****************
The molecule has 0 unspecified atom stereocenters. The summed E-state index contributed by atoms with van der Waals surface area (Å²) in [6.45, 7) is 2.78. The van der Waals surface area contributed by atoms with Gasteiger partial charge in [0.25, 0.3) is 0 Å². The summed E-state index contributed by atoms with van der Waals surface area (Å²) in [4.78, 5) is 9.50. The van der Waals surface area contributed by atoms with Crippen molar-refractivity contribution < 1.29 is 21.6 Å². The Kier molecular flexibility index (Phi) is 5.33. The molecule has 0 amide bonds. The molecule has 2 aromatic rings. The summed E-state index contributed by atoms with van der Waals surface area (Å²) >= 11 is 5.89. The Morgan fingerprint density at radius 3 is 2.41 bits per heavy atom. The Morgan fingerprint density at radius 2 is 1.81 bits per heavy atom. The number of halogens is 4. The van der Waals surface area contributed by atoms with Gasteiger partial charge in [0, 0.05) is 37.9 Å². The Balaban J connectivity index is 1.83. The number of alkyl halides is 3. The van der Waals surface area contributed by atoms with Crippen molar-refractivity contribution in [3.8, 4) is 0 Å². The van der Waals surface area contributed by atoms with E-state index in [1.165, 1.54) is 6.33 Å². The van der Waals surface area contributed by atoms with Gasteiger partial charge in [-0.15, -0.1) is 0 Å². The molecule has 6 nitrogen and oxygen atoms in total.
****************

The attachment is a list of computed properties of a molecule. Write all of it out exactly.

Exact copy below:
The molecule has 0 unspecified atom stereocenters. The summed E-state index contributed by atoms with van der Waals surface area (Å²) in [6.45, 7) is 2.78. The van der Waals surface area contributed by atoms with Gasteiger partial charge in [0.25, 0.3) is 0 Å². The summed E-state index contributed by atoms with van der Waals surface area (Å²) in [4.78, 5) is 9.50. The van der Waals surface area contributed by atoms with Crippen molar-refractivity contribution < 1.29 is 21.6 Å². The Kier molecular flexibility index (Phi) is 5.33. The molecule has 0 amide bonds. The molecule has 2 aromatic rings. The summed E-state index contributed by atoms with van der Waals surface area (Å²) >= 11 is 5.89. The Morgan fingerprint density at radius 3 is 2.41 bits per heavy atom. The Morgan fingerprint density at radius 2 is 1.81 bits per heavy atom. The number of halogens is 4. The van der Waals surface area contributed by atoms with Gasteiger partial charge in [0, 0.05) is 37.9 Å². The Balaban J connectivity index is 1.83. The number of alkyl halides is 3. The van der Waals surface area contributed by atoms with Crippen molar-refractivity contribution in [3.8, 4) is 0 Å². The van der Waals surface area contributed by atoms with E-state index in [1.165, 1.54) is 6.33 Å². The van der Waals surface area contributed by atoms with Gasteiger partial charge in [-0.15, -0.1) is 0 Å². The molecule has 6 nitrogen and oxygen atoms in total.